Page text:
The dark side to the rise of luxury student accommodation
What happens to university students who can’t afford to splash out on luxury student accommodation near campus? Source: Madalyn Cox/Unsplash

Luxury student accommodation is on the rise, but as swanky student pads replace more modest student digs, less affluent students risk becoming the biggest losers – financially and academically. 

In countries such as the US, Australia and the UK, some luxury student accommodation boast gyms, games rooms and even cinemas. 

For instance, Vita Student York in the UK offers students free contents insurance, free-to-use bikes, in-room smart TVs and a housekeeping service. Students who opt to live in Zenith Apartments in Wales gain entry to a private dining room, gym and a state-of-the-art cinema. 

Those in Perth, Australia have the option of living in The Boulevard on Stirling, which has a heated pool and an exclusive rooftop event space with a cinema for those looking to upgrade their movie nights. 

Down the rabbit hole

In the US, developers have been eyeing areas for public universities as a growth market, bulldozing ageing buildings to develop luxury apartments that might appeal to upper-middle-class parents looking for a safe and comfortable place for their children to live in, reported Bloomberg.

Naturally, those who can afford luxury student accommodation will benefit from better amenities and proximity to campus. Conversely, a shortage of affordable options within proximity of campus will drive less affluent students further into the outskirts in search of cheaper housing.

Apart from the longer commute, lower-income students will likely spend more on transportation, in addition to working longer hours in part-time jobs to finance their expenses, resulting in less time for their studies and a social life when compared to their wealthier peers.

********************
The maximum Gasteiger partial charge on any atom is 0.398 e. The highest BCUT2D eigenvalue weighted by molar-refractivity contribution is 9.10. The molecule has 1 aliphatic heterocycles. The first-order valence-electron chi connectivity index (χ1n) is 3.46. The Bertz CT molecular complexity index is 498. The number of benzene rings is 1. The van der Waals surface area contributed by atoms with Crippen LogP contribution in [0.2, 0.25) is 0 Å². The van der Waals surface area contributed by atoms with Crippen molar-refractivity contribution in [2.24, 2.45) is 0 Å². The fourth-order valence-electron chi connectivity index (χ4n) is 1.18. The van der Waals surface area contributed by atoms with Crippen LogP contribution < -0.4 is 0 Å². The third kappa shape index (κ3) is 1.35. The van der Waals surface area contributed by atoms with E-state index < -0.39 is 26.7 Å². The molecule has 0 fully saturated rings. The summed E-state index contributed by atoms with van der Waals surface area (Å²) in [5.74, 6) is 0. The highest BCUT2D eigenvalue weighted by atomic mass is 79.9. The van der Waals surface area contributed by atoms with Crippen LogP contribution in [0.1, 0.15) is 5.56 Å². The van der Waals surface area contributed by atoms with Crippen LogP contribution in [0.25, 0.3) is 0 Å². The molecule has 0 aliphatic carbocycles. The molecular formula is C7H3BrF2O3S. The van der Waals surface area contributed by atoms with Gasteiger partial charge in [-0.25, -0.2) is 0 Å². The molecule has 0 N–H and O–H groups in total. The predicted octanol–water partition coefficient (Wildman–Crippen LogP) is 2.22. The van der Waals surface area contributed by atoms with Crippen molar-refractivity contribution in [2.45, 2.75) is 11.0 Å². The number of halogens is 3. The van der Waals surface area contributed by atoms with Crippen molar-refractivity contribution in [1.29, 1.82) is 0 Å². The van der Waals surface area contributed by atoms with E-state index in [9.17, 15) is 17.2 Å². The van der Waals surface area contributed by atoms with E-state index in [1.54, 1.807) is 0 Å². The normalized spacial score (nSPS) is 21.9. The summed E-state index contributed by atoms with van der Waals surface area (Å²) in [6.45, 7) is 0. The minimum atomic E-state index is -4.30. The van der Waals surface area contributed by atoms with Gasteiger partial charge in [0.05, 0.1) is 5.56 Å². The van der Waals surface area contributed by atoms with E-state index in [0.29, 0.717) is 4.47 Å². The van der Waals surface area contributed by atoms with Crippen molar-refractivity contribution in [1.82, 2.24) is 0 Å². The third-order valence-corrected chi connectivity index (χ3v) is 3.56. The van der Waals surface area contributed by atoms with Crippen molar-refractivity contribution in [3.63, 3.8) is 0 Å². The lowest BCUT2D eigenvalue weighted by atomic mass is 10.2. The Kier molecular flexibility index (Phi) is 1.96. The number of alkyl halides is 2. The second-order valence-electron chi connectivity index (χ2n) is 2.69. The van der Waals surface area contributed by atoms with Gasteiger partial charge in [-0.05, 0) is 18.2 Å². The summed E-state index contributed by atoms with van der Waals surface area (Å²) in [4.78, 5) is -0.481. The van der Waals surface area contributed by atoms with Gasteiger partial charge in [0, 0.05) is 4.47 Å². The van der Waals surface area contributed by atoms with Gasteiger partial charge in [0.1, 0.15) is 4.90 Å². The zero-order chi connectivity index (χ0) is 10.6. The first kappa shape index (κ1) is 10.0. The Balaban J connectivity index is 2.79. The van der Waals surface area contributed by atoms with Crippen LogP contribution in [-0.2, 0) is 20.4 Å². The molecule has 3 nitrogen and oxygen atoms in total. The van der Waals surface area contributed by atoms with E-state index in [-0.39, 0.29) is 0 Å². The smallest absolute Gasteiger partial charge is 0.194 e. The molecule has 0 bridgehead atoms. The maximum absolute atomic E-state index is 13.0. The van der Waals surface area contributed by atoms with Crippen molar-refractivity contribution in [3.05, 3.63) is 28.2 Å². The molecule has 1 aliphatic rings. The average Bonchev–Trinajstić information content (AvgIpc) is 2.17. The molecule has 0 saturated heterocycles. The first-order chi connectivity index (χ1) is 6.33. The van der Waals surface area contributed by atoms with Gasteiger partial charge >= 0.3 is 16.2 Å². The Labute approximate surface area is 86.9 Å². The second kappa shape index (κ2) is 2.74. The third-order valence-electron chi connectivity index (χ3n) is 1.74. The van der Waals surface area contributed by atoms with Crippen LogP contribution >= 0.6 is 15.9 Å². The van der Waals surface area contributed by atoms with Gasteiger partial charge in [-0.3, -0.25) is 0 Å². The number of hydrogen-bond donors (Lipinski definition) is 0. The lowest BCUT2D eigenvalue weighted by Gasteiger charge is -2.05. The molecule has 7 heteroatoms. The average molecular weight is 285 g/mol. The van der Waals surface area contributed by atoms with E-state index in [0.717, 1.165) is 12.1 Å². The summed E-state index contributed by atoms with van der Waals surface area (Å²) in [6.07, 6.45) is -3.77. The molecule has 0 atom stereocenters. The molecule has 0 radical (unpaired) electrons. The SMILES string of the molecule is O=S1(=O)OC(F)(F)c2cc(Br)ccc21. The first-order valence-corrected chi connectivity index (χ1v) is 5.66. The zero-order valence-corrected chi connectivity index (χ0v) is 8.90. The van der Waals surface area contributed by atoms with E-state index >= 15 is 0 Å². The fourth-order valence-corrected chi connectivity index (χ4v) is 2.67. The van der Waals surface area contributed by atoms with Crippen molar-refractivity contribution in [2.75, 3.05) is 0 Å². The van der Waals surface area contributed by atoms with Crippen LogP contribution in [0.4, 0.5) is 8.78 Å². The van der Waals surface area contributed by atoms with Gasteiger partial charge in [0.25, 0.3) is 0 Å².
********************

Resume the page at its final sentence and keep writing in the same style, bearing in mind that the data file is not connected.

Bloomberg reported that this divides student populations based on family wealth, with students “on the wrong side” feeling the difference. This could include feeling cut off from their university experience when scheduling their campus activities based on how it affects their commute times.

In an ideal world, most – if not all – students would ideally opt for swankier pads located close to campus in lieu of average ones that may be less aesthetically pleasing and bereft of top-of-the-range facilities. 

But the rise in luxury student accommodation, especially those built closest to campus, appears to be a system that favours the affluent.

Student accommodation can affect educational outcomes

The rise in luxury student accommodation appears to be a system that favours the affluent. Source: Shutterstock

A HUD report cites research that notes that as students progress to post-secondary education, housing conditions continue to impact their educational success.

In the report, Barriers to Success: Housing Insecurity for US College Students, low college completion rates and on-time graduation rates are reportedly lacklustre in the US. 

“As of 2012, only 59 percent of first-time, full-time students at a four-year institution graduated within six years,” it said. Meanwhile, a meagre five percent of students complete a two-year associate degree on time, while most public four-year colleges graduate less than one-half of their full-time students within four years.

“Low-income and first-generation students continue to graduate at far lower rates than higher income  students. In general, the US lags behind other industrialised nations in college completion. Students’ housing challenges likely contribute to this gap.”

As rent prices increase and students struggle to find affordable housing near campus, there’s no denying the short and long-term implications for students struggling to get their basic needs met. 

Luxury student accommodation might be fun to look at, but ensuring the needs of all students are met without prioritising one group over the other should take precedence. Failure to do which, the gap between the rich and less affluent students will widen even before they’ve graduated from university.

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